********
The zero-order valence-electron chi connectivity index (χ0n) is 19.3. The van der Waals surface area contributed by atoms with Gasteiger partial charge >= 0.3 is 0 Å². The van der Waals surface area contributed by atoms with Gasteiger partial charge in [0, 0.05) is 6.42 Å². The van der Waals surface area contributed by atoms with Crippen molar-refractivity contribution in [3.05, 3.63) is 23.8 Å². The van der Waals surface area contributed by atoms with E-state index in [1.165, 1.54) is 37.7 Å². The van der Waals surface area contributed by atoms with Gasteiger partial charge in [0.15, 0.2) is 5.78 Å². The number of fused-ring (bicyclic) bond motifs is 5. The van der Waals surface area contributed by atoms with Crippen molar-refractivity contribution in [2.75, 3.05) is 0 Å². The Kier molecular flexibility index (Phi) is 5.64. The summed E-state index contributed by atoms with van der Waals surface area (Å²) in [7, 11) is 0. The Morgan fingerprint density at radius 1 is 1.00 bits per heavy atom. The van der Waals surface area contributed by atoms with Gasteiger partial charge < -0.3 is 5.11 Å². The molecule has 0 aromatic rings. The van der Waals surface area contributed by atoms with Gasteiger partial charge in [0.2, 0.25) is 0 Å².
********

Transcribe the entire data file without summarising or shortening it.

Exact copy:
The zero-order valence-electron chi connectivity index (χ0n) is 19.3. The van der Waals surface area contributed by atoms with Gasteiger partial charge >= 0.3 is 0 Å². The van der Waals surface area contributed by atoms with Gasteiger partial charge in [0, 0.05) is 6.42 Å². The van der Waals surface area contributed by atoms with Crippen molar-refractivity contribution in [3.05, 3.63) is 23.8 Å². The van der Waals surface area contributed by atoms with E-state index in [1.165, 1.54) is 37.7 Å². The van der Waals surface area contributed by atoms with Gasteiger partial charge in [0.15, 0.2) is 5.78 Å². The number of fused-ring (bicyclic) bond motifs is 5. The van der Waals surface area contributed by atoms with Crippen molar-refractivity contribution in [2.75, 3.05) is 0 Å². The Kier molecular flexibility index (Phi) is 5.64. The summed E-state index contributed by atoms with van der Waals surface area (Å²) in [7, 11) is 0. The Morgan fingerprint density at radius 1 is 1.00 bits per heavy atom. The van der Waals surface area contributed by atoms with Gasteiger partial charge < -0.3 is 5.11 Å². The molecule has 0 aromatic rings. The van der Waals surface area contributed by atoms with Gasteiger partial charge in [0.2, 0.25) is 0 Å².